ML: Your work often airs without a narrator’s voice per se.
Isay: It always has a narrator, because it’s impossible to tell a story without a narrator. And that’s great if you didn’t realize that someone was narrating. There’s always a narrator. But the narrator is not us. The narrator is someone who is from the place where this documentary is taking place. In the documentary about the executions in Texas, the narrator is the warden. In “The Sunshine Hotel,” the narrator is the guy who runs the flophouse.
ML: He’s also a character in it in some ways, too, isn’t he?
Isay: Yeah, he is.
ML: Where there is another overlap with the role that the journalist plays in reporting a story is in the fact that you’re making obvious editing decisions about what voices to include, what sounds to make prominent, and the order in which the story will be told.
Isay: Sure, absolutely. The bottom line is that hopefully I can look the people with whom I’ve worked in the eye and not feel embarrassed about what we’ve done together…. I like to think that these are places that are important for people who don’t live in [them] to experience. And for people to meet people living these lives that are different than theirs. Because the eight million listeners to public radio are typically middle class, upper middle class, you know, people driving to or from work. I mean, that’s who you’re playing to. My goal always is to kind of sneak up behind people and almost like quietly lift them up into this story. And I try to carry them for 22 minutes without them even knowing it. Not give them the chance to turn off the radio, if it’s successful. And then 22 minutes later quietly put them down and walk away. That’s sort of the image in my head of what I’m trying to do.
ML: You want to have left them at that point with an emotional experience primarily, or with an experience that could be defined as one that increases their knowledge?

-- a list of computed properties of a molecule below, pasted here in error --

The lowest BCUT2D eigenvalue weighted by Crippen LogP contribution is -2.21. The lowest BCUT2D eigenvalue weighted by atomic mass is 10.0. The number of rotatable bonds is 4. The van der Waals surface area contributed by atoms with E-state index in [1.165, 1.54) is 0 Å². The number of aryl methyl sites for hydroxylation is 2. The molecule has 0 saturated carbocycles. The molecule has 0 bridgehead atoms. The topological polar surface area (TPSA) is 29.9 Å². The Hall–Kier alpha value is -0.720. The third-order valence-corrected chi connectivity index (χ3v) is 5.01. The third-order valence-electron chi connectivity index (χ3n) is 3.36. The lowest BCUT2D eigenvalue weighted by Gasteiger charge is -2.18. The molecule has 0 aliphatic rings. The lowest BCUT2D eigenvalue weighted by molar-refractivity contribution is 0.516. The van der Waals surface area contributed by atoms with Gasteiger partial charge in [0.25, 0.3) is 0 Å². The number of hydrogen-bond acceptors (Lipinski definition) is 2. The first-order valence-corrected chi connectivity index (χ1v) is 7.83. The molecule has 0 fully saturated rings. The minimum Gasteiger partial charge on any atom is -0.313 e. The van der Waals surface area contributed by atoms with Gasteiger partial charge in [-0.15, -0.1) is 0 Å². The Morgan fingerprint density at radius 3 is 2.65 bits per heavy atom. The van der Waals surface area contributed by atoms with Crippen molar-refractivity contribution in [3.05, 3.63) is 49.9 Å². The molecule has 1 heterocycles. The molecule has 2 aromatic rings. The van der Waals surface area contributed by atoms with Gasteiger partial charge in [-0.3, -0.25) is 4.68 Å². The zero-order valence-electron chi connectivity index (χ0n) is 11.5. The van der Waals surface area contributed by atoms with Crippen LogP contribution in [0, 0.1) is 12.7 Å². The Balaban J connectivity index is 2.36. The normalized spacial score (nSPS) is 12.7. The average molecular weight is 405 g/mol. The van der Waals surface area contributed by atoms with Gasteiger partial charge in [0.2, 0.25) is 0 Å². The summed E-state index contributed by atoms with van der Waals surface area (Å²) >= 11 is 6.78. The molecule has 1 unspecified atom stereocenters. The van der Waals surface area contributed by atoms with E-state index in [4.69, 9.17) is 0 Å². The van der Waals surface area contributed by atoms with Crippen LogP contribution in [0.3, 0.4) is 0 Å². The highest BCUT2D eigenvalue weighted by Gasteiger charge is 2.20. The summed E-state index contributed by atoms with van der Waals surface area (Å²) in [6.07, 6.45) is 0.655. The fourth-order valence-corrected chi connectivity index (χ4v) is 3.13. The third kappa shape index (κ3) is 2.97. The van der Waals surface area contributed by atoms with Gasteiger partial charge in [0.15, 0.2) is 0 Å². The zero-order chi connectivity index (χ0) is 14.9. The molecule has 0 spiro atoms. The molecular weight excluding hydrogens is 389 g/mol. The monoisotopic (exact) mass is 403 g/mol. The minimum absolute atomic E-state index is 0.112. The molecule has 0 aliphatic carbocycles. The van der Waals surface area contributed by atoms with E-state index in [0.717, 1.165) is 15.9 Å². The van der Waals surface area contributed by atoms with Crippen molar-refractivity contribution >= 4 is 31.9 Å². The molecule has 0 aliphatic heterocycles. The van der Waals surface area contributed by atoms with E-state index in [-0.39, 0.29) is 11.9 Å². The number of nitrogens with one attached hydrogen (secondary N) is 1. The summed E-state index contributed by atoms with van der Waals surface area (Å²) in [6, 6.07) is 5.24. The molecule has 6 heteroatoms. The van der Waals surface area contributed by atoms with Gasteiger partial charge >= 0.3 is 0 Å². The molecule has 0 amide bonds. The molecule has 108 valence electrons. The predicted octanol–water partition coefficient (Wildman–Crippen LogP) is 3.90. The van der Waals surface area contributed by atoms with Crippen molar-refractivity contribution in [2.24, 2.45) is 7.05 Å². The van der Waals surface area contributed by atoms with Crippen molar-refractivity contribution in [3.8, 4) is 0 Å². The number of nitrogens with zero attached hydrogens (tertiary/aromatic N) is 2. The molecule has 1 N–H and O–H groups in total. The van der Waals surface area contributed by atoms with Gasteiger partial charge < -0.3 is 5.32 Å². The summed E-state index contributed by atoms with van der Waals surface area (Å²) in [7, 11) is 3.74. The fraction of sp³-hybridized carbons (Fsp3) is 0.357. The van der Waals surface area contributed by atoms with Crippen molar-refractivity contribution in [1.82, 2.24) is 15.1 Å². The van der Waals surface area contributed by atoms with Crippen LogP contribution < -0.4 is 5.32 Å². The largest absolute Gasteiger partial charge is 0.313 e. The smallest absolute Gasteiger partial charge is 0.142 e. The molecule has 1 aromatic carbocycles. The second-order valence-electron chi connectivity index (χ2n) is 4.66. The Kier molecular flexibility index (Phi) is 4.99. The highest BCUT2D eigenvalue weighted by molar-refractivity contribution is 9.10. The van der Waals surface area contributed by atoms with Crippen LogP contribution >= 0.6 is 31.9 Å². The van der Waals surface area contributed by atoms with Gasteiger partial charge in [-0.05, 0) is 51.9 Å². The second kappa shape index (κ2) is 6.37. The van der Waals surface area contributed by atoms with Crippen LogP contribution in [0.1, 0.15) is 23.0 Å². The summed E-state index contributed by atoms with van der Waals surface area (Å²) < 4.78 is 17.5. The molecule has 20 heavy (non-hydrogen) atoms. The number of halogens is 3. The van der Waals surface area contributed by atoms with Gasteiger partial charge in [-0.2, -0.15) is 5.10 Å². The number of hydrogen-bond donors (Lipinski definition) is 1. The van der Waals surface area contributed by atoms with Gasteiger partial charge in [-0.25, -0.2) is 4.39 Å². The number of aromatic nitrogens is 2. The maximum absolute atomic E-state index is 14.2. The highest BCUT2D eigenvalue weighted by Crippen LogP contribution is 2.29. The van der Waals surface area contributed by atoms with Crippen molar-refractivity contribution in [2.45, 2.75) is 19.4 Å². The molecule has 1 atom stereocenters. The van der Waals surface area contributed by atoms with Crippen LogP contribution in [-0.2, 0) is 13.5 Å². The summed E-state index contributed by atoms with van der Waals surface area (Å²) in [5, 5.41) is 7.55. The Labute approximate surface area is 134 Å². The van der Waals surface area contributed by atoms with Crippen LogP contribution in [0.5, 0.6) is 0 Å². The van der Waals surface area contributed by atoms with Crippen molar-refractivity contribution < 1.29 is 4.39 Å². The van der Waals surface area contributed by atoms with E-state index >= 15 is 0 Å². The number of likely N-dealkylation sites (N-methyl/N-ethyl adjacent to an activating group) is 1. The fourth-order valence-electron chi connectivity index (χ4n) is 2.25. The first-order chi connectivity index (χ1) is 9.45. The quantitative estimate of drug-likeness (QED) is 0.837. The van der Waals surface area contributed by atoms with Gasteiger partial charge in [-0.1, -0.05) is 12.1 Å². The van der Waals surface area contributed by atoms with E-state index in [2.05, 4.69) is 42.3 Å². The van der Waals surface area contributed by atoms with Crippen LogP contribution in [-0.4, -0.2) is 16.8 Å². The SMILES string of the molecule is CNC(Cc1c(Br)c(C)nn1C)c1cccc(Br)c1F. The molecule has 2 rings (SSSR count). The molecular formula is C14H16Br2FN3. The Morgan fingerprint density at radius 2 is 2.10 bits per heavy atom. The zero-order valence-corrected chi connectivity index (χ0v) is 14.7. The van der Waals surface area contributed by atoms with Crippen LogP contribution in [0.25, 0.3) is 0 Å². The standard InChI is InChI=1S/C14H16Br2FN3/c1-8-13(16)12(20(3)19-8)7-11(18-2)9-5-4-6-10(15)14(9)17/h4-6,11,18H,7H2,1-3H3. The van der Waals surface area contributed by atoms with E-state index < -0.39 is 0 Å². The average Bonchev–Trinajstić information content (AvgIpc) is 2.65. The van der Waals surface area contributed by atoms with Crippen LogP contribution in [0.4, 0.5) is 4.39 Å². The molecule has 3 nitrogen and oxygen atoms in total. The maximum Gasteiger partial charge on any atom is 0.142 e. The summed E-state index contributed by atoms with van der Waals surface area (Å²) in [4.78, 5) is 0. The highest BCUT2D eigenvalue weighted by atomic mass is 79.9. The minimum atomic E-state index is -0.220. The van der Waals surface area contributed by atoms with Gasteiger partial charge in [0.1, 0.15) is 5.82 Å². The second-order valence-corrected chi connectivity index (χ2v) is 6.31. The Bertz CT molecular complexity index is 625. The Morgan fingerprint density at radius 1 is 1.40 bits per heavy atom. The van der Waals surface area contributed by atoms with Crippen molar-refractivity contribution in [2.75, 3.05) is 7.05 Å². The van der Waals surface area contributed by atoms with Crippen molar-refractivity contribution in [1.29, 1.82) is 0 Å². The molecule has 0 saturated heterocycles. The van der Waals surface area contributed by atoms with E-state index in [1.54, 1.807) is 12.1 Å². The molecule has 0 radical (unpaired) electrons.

Isay: It’s an experience where they’ve gone some place they wouldn’t otherwise have gone. And if it’s emotional for them, that’s great; if it’s not, that’s fine. Whatever that experience is. But it’s a matter of leading them into a world that they would not otherwise know of or experience, and letting them meet people who they otherwise wouldn’t have met.
ML: And is there a purpose in your mind beyond the transporting of someone to a different place?
Isay: Yeah, because I like all the people that I do stories about, and it’s about seeing the humanity in others. Again, it’s hard because it’s so easy to get kind of clichéd. But, that’s what it is. The guys who do the executions in Texas, you know, they’re decent people. The kids who live in the ghetto or the guys in the flophouse—whatever. I do stories about people that I like, who are for the most part probably either ignored or misunderstood or not thought about. It’s just about humanity. It’s just about introducing people to people. And again it’s corny, but just seeing that everybody is sort of the same.
ML: I’d like to go to your experiences, particularly looking on death row, where you’ve spent a lot of time, whether it was in the jails of Louisiana or more recently bringing to light the tapes from the death chamber in Georgia. There’s been a lot of reporting examining the death penalty from a lot of different angles, whether it’s the racial fairness angle or the question of whether there should be a death penalty. What do you think your work illuminates that isn’t part of the traditional or mainstream journalistic coverage of the death penalty story?
Isay: Again, I’m not consciously thinking like “What story can I tell that nobody else has told?” or “How can I do something different?” I was in a situation in which I was doing a story, and it just kind of occurred to me, “What is it like for these guys who do these executions?” And I didn’t know if it was going to turn into a five-minute piece or a no piece. And it just kind of opened up. It was just being curious and then following the path and seeing where it leads. And these guys who we interviewed, for the most part, had never been asked these questions before. The warden hadn’t. None of the people who worked in the prison had been asked what’s it like to do these executions…. Again, it’s as much as possible trying to be the vehicle through which people can tell their stories. That’s what we’re trying to do, trying to be the translator to the larger world of some kind of insular group or whatever, some group of people, and to help them use this medium to tell their story in a way that they feel is true…. I’m in a really fortunate circumstance of getting independent funding, and being able to do whatever I feel passionate about, and then slamming it onto the air whichever way I can…it’s about not letting stories be watered down.